The impact of pay-for-performance on therapists' intentions to deliver high-quality treatment
This article examined the extent to which assignment to a pay-for-performance (P4P) experimental condition impacted therapists' intentions to deliver high-quality treatment and the extent to which therapists' intentions could be explained by the theory of planned behavior. Data were collected from 95 therapists who agreed to participate in a P4P experiment related to their implementation of an evidence-based treatment (EBT) for adolescents with substance use problems. Relative to those in the control condition, therapists in the P4P condition reported significantly greater intentions to achieve monthly competence (B = 1.41, p <.001) and deliver a targeted threshold level of treatment to clients (B = 1.31, p <.001). In addition, therapists' intentions could be partially explained by the theory of planned behavior. Meta-analyses have found intentions to be one of the best predictors of behavior; thus, these findings provide initial support for using P4P approaches as a method of increasing the quality of substance use treatment. (C) 2011 Elsevier Inc. All rights reserved.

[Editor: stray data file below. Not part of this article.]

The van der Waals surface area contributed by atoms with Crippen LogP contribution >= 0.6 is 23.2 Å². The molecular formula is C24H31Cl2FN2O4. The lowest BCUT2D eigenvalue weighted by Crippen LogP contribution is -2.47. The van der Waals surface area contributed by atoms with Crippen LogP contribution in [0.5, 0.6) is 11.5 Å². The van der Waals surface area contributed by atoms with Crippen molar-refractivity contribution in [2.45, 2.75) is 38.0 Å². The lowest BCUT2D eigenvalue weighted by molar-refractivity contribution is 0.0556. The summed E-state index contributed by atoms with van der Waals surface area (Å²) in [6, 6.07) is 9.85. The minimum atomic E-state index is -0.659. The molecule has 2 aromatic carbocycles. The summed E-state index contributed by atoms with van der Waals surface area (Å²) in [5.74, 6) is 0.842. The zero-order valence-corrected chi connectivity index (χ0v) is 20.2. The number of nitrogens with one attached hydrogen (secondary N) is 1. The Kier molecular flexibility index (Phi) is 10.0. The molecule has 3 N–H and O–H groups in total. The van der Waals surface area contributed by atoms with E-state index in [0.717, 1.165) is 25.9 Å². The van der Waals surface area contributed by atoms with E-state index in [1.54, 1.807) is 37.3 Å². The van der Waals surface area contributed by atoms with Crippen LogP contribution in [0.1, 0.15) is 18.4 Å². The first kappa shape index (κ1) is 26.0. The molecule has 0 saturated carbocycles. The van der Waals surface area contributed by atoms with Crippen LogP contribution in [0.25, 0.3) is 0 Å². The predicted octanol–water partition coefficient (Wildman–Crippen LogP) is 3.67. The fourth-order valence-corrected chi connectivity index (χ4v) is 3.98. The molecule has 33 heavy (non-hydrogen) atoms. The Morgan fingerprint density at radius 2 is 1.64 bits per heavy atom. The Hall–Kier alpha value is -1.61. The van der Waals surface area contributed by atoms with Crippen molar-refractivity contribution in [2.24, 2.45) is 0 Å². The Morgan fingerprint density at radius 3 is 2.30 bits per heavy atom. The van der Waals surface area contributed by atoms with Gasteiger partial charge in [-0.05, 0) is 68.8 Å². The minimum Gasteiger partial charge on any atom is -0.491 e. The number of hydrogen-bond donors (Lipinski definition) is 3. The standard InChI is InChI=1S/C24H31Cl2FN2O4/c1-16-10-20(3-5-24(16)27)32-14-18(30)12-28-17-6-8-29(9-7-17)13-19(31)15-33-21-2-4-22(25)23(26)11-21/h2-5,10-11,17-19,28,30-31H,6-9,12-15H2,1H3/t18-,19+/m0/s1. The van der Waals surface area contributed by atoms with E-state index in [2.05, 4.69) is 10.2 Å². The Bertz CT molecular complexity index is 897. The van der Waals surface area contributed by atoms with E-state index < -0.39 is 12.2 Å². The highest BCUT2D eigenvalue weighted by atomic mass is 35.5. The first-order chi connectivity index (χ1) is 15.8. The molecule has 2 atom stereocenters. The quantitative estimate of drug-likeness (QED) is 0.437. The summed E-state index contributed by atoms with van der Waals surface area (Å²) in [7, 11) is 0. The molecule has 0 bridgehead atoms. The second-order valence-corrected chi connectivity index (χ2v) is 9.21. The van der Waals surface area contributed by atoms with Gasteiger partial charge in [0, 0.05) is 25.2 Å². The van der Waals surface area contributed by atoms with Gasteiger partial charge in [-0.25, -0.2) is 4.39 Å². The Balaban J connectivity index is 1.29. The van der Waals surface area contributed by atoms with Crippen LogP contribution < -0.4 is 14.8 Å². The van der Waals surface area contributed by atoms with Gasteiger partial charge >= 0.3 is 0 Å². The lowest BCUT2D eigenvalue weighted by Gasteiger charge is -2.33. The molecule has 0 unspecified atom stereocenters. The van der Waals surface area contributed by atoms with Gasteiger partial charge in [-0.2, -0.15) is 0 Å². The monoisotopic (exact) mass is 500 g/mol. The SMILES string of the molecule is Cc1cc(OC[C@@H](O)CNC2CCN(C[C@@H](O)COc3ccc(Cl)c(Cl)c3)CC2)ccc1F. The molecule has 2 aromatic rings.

Garner, B. R., Godley, S. H., & Bair, C. M. L. (2011). The impact of pay-for-performance on therapists' intentions to deliver high-quality treatment. Journal of Substance Abuse Treatment, 41(1), 97-103. https://doi.org/10.1016/j.jsat.2011.01.012